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Pittsburgh And PWSA Hammering Out Stormwater Management Plan

Jake Savitz
90.5 WESA
Many of Pittsburgh's older sewer lines carry both wastewater and stormwater.

Nearly 20 years after Pittsburgh was told it needed to do something about combined sewer overflows, the city and Pittsburgh Water and Sewer Authority are still working on it. However, officials are getting closer. 

On Wednesday, Pittsburgh City Council provided preliminary approval to the mayor’s office to work with PWSA to outline who will be responsible for various pieces of enforcing a shared stormwater plan. 

Back when Pittsburgh’s infrastructure was new, having a combined sewer and stormwater system was considered ingenious: stormwater diluted the sewage and allowed it to be released into waterways. Times changed. In 2004, along with a lot of other old cities and towns across the country, Pittsburgh was told to cut it out. 

Somewhere between nine and 15 billion gallons of a sewage-stormwater melange overflow into water sources in Allegheny County each year. It’s not that the city and PWSA haven’t been doing anything, it’s just that it’s pretty complicated and expensive to overhaul the system. (In 2008, the Allegheny County Sanitary Authority was given the same marching orders by the U.S. Environmental protection Agency, and that consent decree was just finalized last year.)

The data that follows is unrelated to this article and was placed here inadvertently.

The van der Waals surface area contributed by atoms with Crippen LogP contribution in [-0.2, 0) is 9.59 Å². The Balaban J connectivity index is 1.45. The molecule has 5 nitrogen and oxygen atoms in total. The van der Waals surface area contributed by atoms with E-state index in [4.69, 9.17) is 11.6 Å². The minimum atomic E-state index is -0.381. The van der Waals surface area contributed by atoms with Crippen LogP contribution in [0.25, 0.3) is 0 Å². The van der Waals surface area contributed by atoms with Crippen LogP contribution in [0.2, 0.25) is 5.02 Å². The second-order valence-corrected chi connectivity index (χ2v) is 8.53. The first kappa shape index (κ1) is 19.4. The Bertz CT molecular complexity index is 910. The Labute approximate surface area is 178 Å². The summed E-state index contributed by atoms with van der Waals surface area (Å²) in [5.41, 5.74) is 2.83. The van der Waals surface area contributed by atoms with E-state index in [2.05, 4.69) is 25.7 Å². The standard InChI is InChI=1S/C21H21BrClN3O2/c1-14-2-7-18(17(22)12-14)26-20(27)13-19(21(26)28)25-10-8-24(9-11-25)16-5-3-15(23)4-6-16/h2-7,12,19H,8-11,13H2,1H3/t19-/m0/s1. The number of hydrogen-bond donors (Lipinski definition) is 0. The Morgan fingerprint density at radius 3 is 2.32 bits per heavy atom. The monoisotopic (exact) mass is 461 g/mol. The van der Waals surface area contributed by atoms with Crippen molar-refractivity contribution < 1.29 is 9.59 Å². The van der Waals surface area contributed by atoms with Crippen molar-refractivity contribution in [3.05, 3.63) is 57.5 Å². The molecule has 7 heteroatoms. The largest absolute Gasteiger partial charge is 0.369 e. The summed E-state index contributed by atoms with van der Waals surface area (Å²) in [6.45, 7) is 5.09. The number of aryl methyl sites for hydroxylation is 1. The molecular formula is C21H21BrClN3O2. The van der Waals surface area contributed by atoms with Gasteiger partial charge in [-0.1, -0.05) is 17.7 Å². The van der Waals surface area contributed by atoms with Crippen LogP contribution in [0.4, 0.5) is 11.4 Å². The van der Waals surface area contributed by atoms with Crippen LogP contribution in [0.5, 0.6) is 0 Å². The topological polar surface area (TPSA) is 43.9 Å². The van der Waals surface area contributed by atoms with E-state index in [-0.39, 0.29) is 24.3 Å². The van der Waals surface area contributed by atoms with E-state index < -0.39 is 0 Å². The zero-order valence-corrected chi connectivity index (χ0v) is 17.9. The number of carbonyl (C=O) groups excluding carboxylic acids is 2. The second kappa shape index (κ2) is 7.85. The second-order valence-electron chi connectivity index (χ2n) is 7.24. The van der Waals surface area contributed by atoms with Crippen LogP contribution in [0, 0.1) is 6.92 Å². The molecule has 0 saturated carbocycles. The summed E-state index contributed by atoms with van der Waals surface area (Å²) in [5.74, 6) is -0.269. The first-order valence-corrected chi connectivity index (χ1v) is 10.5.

In 2013, PWSA created a Wet Weather Feasibility study, and promised to cooperate with ALCOSAN. Three years later, the city and PWSA created a Citywide Green First Plan that emphasized using things like rain gardens to prevent stormwater from flowing into the sewer system in the first plan. 

While those plans have had an impact, it hasn’t solved the combined sewer overflow problem, and so in the meantime, Pittsburgh and PWSA require a permit to violate the federal Clean Water Act.

As part of that permit process, the mayor’s office and PWSA have to hammer out who is responsible for what. Pittsburgh City Council gave a preliminary green light to that effort on Wednesday. 

The work has been ongoing, said Jen Presutti, PWSA’s chief operating officer, the entities are just further defining their roles

“It's really just an outline of the permit and the city’s responsible for X, Y, Z, PWSA is responsible for X, Y, Z under these best management practices,” she said.  

For instance, who will follow up with developers to ensure stormwater doesn’t flow into the sewer system?

It’s all part of a broader stormwater master plan that the two entities announced in October. The work will be used to update the city’s existing stormwater code, and eventually bring Pittsburgh into compliance with federal environmental standards.